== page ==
• It looks to me like your head has been stuffed up another sort of hole for some time.
      • First it was hair spray...now its car emissions. What's next? Cow flatulence?

      • by clovis ( 4684 ) on Monday November 06, 2017 @12:41AM (#55497021)

        The annual ozone hole is a natural phenomenon, but historically the hole was a small fraction of the size than what we have had since the 1980's.
        https://ozonewatch.gsfc.nasa.g... [nasa.gov]
        Compare the 1979-1982 ozone hole size and Antarctica ozone levels before 1983 to after.

        That the ozone depletion/ozone hole continued to grow after the Montreal agreement was predicted.
        The problem we faced is that the rate of production of CFCs vastly exceeded the rate of degradation of CFCs in the atmosphere so we were facing an accelerating rate of ozone depletion. The ozone hole was growing rapidly in size every year, and the global ozone levels were decreasing.
        https://www.esrl.noaa.gov/csd/... [noaa.gov]

        The problem CFCs and related compounds have a very long lifetime in the lower atmosphere, on the order of a century, and on the order of decades in the stratosphere. Once a CFC is degraded by UV and releases a free chlorine or bromine, the free Cl or Br atom can continue to catalyze ozone to O2 for a few years before the free atom binds with hydrogen and falls back down to the lower atmosphere and get washed out.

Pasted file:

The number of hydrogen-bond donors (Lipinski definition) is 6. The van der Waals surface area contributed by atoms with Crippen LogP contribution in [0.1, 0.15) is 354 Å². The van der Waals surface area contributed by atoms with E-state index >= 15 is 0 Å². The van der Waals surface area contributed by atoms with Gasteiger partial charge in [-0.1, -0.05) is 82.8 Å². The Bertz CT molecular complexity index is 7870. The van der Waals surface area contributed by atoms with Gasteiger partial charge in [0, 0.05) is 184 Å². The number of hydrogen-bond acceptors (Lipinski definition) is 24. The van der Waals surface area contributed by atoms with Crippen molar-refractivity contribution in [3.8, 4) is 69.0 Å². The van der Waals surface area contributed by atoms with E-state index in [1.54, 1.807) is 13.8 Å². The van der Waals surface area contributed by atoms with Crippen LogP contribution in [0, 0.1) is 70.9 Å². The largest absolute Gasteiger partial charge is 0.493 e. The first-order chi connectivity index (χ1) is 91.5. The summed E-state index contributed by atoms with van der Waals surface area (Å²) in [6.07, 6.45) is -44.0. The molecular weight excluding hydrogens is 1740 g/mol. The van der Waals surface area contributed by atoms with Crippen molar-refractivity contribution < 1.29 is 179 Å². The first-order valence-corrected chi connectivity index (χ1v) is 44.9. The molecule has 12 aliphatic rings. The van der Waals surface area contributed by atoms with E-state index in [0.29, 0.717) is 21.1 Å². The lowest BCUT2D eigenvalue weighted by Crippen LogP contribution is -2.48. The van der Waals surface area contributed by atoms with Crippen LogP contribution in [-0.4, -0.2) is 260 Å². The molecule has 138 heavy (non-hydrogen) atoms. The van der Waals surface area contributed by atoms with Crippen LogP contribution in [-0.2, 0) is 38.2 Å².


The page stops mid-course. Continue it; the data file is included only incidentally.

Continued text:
Here's a document with graphs showing the continuing post-Montreal increase and subsequent drop-off in atmospheric concentrations.
        https://www.esrl.noaa.gov/csd/... [noaa.gov]

        Here's an executive summary of the situation in 2014.
        https://www.esrl.noaa.gov/csd/... [noaa.gov]

        Actions taken under the Montreal Protocol have led to decreases in the atmospheric abundance of controlled ozone-depleting substances (ODSs), and are enabling the return of the ozone layer toward 1980 levels.
              The sum of the measured tropospheric abundances of substances controlled under the Montreal Protocol continues to decrease. Most of the major controlled ODSs are decreasing largely as projected, and hydrochlorofluorocarbons (HCFCs) and halon-1301 are still increasing. Unknown or unreported sources of carbon tetrachloride are needed to explain its abundance.
              Measured stratospheric abundances of chlorine- and bromine-containing substances originating from the degradation of ODSs are decreasing. By 2012, combined chlorine and bromine levels (as estimated by Equivalent Effective Stratospheric Chlorine, EESC) had declined by about 10–15% from the peak values of ten to fifteen years ago. Decreases in atmospheric abundances of methyl chloroform (CH3CCl3), methyl bromide (CH3Br), and chlorofluorocarbons (CFCs) contributed approximately equally to these reductions.